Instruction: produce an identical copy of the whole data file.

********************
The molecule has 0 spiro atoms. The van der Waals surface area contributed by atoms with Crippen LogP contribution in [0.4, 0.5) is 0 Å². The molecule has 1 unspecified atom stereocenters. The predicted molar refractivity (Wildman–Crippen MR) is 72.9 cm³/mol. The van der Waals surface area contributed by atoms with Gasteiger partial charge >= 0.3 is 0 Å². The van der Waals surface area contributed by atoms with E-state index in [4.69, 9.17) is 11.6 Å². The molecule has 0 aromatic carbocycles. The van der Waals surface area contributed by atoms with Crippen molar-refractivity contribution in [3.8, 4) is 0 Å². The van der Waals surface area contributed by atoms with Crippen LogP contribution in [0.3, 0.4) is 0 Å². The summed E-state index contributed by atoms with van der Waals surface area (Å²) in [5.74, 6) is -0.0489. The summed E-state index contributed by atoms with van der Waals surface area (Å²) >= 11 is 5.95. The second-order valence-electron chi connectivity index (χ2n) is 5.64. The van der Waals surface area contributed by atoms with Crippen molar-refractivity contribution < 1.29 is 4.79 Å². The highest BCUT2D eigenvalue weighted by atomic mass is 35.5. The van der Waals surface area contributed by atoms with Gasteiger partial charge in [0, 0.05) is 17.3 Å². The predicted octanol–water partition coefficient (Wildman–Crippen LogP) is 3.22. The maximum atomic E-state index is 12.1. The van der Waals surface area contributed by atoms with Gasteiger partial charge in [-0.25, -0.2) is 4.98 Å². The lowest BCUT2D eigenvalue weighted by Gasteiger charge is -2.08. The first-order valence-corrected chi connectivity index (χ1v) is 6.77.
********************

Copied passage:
The molecule has 0 spiro atoms. The van der Waals surface area contributed by atoms with Crippen LogP contribution in [0.4, 0.5) is 0 Å². The molecule has 1 unspecified atom stereocenters. The predicted molar refractivity (Wildman–Crippen MR) is 72.9 cm³/mol. The van der Waals surface area contributed by atoms with Gasteiger partial charge >= 0.3 is 0 Å². The van der Waals surface area contributed by atoms with E-state index in [4.69, 9.17) is 11.6 Å². The molecule has 0 aromatic carbocycles. The van der Waals surface area contributed by atoms with Crippen molar-refractivity contribution in [3.8, 4) is 0 Å². The van der Waals surface area contributed by atoms with Crippen LogP contribution in [0.3, 0.4) is 0 Å². The summed E-state index contributed by atoms with van der Waals surface area (Å²) in [5.74, 6) is -0.0489. The summed E-state index contributed by atoms with van der Waals surface area (Å²) >= 11 is 5.95. The second-order valence-electron chi connectivity index (χ2n) is 5.64. The van der Waals surface area contributed by atoms with Crippen molar-refractivity contribution < 1.29 is 4.79 Å². The highest BCUT2D eigenvalue weighted by atomic mass is 35.5. The van der Waals surface area contributed by atoms with Gasteiger partial charge in [0, 0.05) is 17.3 Å². The predicted octanol–water partition coefficient (Wildman–Crippen LogP) is 3.22. The maximum atomic E-state index is 12.1. The van der Waals surface area contributed by atoms with Gasteiger partial charge in [-0.25, -0.2) is 4.98 Å². The lowest BCUT2D eigenvalue weighted by Gasteiger charge is -2.08. The first-order valence-corrected chi connectivity index (χ1v) is 6.77.